Horney, Karen Clementine (Psychologists and Their Theories)
GERMAN PSYCHIATRIST, PSYCHOANALYST, PROFESSOR
UNIVERSITY OF FREIBURG; UNIVERSITY OF BERLIN
The study of mental health and the feminist movement are deeply indebted to Karen Horney for offering the world innovative and alternative views of psychodynamic theories. She influenced society and the treatment of the mentally ill in the late nineteenth and early twentieth centuries. Ironically, Horney never perceived herself as a feminist, and many aspects of her lifestylespecially her dependence on having a man in her lifeppear to make that label problematic. In Europe, where Horney was born and began her career, the study of the mind was completely male-dominated, and came to be firmly under the sway of three men that were her contemporaries: Sigmund Freud, Carl Jung, and Alfred Adler. Yet despite these three disparate voices, Karen Horney was also able to make her voice heard.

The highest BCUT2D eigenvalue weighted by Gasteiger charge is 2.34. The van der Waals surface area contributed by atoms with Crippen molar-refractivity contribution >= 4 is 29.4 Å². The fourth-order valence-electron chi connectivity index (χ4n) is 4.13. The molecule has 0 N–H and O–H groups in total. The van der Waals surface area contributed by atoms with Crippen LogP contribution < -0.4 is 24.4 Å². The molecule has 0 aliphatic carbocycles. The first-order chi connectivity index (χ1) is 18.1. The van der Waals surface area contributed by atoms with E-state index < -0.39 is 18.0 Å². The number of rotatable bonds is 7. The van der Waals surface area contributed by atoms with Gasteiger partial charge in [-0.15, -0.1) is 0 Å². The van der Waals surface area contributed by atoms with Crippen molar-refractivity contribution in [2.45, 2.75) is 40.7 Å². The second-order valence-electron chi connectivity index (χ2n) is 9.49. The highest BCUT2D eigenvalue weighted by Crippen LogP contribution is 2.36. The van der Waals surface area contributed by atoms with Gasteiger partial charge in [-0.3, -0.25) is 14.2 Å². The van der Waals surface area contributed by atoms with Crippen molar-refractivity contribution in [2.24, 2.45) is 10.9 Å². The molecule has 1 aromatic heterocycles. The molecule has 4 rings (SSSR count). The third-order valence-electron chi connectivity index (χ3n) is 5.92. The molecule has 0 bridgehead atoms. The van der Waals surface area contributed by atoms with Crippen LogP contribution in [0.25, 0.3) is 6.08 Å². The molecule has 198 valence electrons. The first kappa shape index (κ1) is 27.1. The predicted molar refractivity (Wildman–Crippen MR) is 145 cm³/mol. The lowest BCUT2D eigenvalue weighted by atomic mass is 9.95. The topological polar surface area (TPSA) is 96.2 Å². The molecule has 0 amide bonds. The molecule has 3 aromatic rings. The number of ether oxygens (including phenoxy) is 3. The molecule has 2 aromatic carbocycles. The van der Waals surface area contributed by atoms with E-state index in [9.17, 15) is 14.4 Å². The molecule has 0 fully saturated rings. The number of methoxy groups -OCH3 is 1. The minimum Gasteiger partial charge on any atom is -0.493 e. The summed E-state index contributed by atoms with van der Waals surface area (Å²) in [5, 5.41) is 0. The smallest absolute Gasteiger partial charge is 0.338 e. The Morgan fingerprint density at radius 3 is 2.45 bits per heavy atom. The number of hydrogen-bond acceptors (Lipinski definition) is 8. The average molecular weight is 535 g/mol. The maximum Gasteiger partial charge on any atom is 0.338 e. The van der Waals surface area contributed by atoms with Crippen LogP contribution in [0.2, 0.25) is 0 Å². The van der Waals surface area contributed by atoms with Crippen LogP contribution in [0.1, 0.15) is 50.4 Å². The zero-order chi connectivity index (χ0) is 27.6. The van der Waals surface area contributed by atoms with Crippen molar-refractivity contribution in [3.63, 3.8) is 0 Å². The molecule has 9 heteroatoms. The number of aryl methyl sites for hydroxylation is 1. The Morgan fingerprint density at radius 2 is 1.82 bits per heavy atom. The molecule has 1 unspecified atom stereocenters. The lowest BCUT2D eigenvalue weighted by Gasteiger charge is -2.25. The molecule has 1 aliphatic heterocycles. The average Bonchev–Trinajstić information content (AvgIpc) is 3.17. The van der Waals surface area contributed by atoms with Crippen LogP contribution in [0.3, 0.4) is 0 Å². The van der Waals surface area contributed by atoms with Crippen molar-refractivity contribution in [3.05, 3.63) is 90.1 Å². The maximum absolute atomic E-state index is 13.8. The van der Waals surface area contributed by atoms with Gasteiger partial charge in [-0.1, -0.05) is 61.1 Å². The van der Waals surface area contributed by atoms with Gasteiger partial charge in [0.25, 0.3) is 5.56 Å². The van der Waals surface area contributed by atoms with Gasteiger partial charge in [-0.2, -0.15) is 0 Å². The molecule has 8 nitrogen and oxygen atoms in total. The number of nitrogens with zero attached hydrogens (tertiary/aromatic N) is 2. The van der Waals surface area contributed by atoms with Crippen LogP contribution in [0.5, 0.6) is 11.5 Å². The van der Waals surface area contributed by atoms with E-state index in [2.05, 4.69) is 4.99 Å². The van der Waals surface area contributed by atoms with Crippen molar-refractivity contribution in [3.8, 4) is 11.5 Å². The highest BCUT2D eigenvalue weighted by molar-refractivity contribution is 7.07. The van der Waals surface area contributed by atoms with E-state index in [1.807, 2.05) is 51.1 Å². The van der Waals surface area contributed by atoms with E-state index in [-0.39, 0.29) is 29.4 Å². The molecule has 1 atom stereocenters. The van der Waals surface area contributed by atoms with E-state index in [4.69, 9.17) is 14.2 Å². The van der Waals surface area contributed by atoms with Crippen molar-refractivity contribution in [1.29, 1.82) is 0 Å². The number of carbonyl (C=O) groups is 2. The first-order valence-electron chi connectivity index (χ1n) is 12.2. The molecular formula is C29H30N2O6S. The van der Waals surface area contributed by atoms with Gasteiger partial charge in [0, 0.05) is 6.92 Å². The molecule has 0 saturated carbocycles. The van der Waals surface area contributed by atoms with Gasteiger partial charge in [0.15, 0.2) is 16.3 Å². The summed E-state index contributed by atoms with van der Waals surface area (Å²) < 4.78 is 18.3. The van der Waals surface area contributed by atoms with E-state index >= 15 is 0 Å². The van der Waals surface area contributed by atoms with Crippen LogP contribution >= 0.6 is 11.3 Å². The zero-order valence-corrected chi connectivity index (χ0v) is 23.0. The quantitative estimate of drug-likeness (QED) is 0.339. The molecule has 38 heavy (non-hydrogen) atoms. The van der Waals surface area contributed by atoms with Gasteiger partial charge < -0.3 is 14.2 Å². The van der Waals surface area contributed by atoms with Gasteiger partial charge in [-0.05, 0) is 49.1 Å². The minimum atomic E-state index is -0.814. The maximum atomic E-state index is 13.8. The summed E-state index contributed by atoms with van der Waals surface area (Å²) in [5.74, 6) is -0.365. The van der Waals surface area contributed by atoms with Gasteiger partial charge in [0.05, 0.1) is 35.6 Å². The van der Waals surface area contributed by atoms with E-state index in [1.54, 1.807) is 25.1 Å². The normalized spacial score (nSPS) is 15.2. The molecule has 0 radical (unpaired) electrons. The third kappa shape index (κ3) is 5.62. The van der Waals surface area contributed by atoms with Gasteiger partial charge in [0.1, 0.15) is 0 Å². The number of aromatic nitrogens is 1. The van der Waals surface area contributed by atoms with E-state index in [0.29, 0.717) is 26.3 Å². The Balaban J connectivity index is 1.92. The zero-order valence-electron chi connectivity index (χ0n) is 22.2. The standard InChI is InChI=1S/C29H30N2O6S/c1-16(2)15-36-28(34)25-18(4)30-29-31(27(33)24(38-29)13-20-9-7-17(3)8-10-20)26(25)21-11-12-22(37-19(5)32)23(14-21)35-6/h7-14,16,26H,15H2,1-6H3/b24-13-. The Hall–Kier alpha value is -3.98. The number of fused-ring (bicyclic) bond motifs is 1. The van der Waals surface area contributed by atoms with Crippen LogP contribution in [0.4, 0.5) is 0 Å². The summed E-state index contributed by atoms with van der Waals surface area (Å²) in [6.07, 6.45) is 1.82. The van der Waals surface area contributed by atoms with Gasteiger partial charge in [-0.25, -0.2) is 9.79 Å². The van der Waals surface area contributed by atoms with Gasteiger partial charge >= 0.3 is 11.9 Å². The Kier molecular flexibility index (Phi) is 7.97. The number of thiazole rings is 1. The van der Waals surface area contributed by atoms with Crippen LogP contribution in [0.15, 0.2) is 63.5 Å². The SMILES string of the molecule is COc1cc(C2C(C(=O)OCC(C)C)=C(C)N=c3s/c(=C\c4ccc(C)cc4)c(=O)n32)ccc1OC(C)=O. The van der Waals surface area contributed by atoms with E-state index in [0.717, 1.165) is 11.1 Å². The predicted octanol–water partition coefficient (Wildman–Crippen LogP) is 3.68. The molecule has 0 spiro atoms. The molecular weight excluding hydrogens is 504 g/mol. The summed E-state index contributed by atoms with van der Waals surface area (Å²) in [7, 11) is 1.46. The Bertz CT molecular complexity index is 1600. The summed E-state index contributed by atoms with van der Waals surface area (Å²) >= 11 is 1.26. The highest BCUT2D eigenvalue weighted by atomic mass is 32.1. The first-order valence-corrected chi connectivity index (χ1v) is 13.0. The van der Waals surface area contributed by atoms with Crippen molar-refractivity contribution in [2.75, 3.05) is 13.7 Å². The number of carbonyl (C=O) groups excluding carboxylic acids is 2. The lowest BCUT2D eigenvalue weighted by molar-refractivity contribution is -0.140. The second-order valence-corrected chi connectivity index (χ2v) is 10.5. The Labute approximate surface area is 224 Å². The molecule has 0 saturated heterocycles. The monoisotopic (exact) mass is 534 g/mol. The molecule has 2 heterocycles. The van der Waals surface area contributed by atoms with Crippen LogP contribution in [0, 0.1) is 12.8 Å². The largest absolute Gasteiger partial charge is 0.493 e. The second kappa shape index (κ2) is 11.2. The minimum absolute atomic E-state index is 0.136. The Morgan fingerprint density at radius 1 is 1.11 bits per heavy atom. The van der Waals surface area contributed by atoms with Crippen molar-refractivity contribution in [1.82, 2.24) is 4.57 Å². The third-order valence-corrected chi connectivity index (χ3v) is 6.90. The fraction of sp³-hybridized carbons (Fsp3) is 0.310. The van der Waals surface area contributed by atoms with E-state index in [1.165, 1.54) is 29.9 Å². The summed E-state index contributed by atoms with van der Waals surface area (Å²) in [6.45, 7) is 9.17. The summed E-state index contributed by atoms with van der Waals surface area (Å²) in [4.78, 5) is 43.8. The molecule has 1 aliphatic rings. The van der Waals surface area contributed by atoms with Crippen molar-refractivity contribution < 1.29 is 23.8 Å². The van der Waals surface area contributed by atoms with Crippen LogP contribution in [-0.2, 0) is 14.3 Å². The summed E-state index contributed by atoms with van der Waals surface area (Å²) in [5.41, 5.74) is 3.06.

Horney is often described as a neo-Freudian, but her view of neurosis is markedly different from Freud's. She became convinced that neurosis was much more a normal component of life than it was in Freud's universe. Where Freud perceived neurotics made sick by forces beyond their control in the subconscious, Horney saw people termed neurotic attempting to make their lives bearable. She called their symptoms a means of "interpersonal...
(The entire section is 19018 words.)
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